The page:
Leading From Community
“A key takeaway is knowing steps to advocate for a community or cause. We think we may know what is going on, but it is important to actually meet with that community or the people involved, to know what their needs are and make sure you're on the same page.” (Year 2 fellow)
“Be an active and intentional voice for your community but in particular those who have a limited voice, from a variety of disadvantages and disparities. And then also becoming empowered by your role as a physician in the community and how that carries a tremendous amount of value and weight and be utilized in ways that serve others not only within the clinic or the hospital but certainly outside of those settings in the community, within government.” (Year 3 fellow)

Discussion

Analysis of data from the first 3 years of the TCMS Dr Pete Dehnel Public Health Advocacy Fellowship shows that students overwhelmingly perceive participation in the fellowship to have a positive effect on their training as physician-advocates. Programmatic elements central to this positive effect can be integrated into curricula of programs seeking to train medical students and physicians to embrace a lifelong commitment to public health advocacy.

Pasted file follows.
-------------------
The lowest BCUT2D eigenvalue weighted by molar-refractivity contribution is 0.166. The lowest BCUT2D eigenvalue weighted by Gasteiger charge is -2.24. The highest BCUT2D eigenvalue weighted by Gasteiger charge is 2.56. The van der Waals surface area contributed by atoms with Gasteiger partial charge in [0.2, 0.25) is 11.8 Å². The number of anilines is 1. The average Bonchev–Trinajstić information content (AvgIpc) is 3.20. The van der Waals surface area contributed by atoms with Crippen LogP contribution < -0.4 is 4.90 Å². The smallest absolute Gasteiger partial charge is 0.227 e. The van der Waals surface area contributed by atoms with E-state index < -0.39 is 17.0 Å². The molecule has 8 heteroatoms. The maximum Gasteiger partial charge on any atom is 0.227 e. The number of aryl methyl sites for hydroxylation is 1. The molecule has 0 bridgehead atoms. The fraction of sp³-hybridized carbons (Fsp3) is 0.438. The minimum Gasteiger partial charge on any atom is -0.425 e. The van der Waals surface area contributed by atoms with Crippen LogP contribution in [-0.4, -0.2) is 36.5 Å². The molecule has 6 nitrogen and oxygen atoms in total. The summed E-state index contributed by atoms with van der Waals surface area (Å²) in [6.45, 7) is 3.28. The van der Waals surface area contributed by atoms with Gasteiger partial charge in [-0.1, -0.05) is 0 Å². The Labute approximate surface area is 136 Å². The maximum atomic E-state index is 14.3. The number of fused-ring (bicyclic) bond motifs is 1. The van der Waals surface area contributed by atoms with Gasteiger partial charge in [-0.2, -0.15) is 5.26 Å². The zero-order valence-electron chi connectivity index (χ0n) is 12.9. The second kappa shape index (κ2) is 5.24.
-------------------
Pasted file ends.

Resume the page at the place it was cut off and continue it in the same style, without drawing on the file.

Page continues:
Flexible curricular structure with a built-in iterative process

Our experience demonstrates the value of creating a program with built-in flexibility while retaining core training elements. In the short-term, this flexibility allows training programs to accommodate the changing needs of learners and the communities with whom we partner. In the long-term, it allows us to change our training and practice as our collective understanding of advocacy and equity grows. In the TCMS fellowship, DE (Figure 1) allowed us to identify several areas for improvement and to modify existing curricular elements or implement new ones. For example, in addition to the switch to long-term advocacy approach, we identified that students wanted more opportunities to build relationships. As such, we incorporated events such as “Alumni Night” and “Coffee Groups” (Table 2).

Advocacy programs seeking to incorporate elements of DE into existing curricula, but lacking DE implementation expertise, could begin incorporating an iterative feedback process with simple surveys to gauge satisfaction with existing curricular components. It is important to note that successfully integrating DE into curricula requires program staff to be open to hearing feedback that might challenge their assumptions. In addition, integrating feedback in real time is likely more time-consuming for staff than implementing a rigid curriculum with end-of-the-year feedback.

Measuring success: Long-term advocacy outlook model